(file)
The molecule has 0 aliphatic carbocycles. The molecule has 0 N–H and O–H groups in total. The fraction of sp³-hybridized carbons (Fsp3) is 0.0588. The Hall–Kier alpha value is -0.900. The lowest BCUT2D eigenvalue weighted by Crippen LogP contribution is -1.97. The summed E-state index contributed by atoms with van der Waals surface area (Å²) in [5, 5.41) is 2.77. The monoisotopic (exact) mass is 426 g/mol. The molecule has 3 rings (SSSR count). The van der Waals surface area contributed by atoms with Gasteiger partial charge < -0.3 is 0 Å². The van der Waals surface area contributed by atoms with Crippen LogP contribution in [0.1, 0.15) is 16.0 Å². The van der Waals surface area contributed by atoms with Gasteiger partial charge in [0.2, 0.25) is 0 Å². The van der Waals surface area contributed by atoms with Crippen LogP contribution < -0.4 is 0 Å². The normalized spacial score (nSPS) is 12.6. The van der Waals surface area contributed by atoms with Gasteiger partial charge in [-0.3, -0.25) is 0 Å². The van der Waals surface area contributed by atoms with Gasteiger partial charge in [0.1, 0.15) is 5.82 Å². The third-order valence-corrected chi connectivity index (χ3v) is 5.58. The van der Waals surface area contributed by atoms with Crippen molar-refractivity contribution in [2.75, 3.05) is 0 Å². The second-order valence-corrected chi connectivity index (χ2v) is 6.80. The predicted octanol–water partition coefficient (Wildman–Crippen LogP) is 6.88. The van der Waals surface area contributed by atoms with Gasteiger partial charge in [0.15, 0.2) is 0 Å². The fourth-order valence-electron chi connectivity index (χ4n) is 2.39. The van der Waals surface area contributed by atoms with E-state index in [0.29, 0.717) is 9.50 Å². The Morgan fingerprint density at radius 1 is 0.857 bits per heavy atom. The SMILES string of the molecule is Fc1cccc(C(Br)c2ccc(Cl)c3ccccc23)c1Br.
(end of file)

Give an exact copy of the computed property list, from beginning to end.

The molecule has 0 aliphatic carbocycles. The molecule has 0 N–H and O–H groups in total. The fraction of sp³-hybridized carbons (Fsp3) is 0.0588. The Hall–Kier alpha value is -0.900. The lowest BCUT2D eigenvalue weighted by Crippen LogP contribution is -1.97. The summed E-state index contributed by atoms with van der Waals surface area (Å²) in [5, 5.41) is 2.77. The monoisotopic (exact) mass is 426 g/mol. The molecule has 3 rings (SSSR count). The van der Waals surface area contributed by atoms with Gasteiger partial charge < -0.3 is 0 Å². The van der Waals surface area contributed by atoms with Crippen LogP contribution in [0.1, 0.15) is 16.0 Å². The van der Waals surface area contributed by atoms with Gasteiger partial charge in [0.2, 0.25) is 0 Å². The van der Waals surface area contributed by atoms with Crippen LogP contribution < -0.4 is 0 Å². The normalized spacial score (nSPS) is 12.6. The van der Waals surface area contributed by atoms with Gasteiger partial charge in [-0.3, -0.25) is 0 Å². The van der Waals surface area contributed by atoms with Gasteiger partial charge in [0.1, 0.15) is 5.82 Å². The third-order valence-corrected chi connectivity index (χ3v) is 5.58. The van der Waals surface area contributed by atoms with Crippen molar-refractivity contribution in [2.75, 3.05) is 0 Å². The second-order valence-corrected chi connectivity index (χ2v) is 6.80. The predicted octanol–water partition coefficient (Wildman–Crippen LogP) is 6.88. The van der Waals surface area contributed by atoms with Gasteiger partial charge in [0.15, 0.2) is 0 Å². The fourth-order valence-electron chi connectivity index (χ4n) is 2.39. The van der Waals surface area contributed by atoms with E-state index in [0.29, 0.717) is 9.50 Å². The Morgan fingerprint density at radius 1 is 0.857 bits per heavy atom. The SMILES string of the molecule is Fc1cccc(C(Br)c2ccc(Cl)c3ccccc23)c1Br.